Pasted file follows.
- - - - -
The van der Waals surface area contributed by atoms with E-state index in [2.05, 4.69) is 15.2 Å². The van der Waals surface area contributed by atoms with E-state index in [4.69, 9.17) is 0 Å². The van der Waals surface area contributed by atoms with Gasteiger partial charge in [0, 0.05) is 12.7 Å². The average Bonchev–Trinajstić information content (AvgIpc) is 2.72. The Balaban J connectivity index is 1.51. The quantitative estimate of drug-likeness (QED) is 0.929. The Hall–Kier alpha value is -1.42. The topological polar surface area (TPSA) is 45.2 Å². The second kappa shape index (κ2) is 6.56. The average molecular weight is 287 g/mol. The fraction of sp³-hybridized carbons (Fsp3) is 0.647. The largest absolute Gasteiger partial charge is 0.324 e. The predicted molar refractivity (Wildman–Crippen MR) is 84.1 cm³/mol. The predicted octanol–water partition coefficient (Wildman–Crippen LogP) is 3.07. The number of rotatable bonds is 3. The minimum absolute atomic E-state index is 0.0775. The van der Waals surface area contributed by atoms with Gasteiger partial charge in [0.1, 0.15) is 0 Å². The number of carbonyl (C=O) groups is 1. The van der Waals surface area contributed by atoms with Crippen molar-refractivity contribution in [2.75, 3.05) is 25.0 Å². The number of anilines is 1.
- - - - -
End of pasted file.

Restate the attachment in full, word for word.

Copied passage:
The van der Waals surface area contributed by atoms with E-state index in [2.05, 4.69) is 15.2 Å². The van der Waals surface area contributed by atoms with E-state index in [4.69, 9.17) is 0 Å². The van der Waals surface area contributed by atoms with Gasteiger partial charge in [0, 0.05) is 12.7 Å². The average Bonchev–Trinajstić information content (AvgIpc) is 2.72. The Balaban J connectivity index is 1.51. The quantitative estimate of drug-likeness (QED) is 0.929. The Hall–Kier alpha value is -1.42. The topological polar surface area (TPSA) is 45.2 Å². The second kappa shape index (κ2) is 6.56. The average molecular weight is 287 g/mol. The fraction of sp³-hybridized carbons (Fsp3) is 0.647. The largest absolute Gasteiger partial charge is 0.324 e. The predicted molar refractivity (Wildman–Crippen MR) is 84.1 cm³/mol. The predicted octanol–water partition coefficient (Wildman–Crippen LogP) is 3.07. The number of rotatable bonds is 3. The minimum absolute atomic E-state index is 0.0775. The van der Waals surface area contributed by atoms with Gasteiger partial charge in [0.1, 0.15) is 0 Å². The number of carbonyl (C=O) groups is 1. The van der Waals surface area contributed by atoms with Crippen molar-refractivity contribution in [2.75, 3.05) is 25.0 Å². The number of anilines is 1.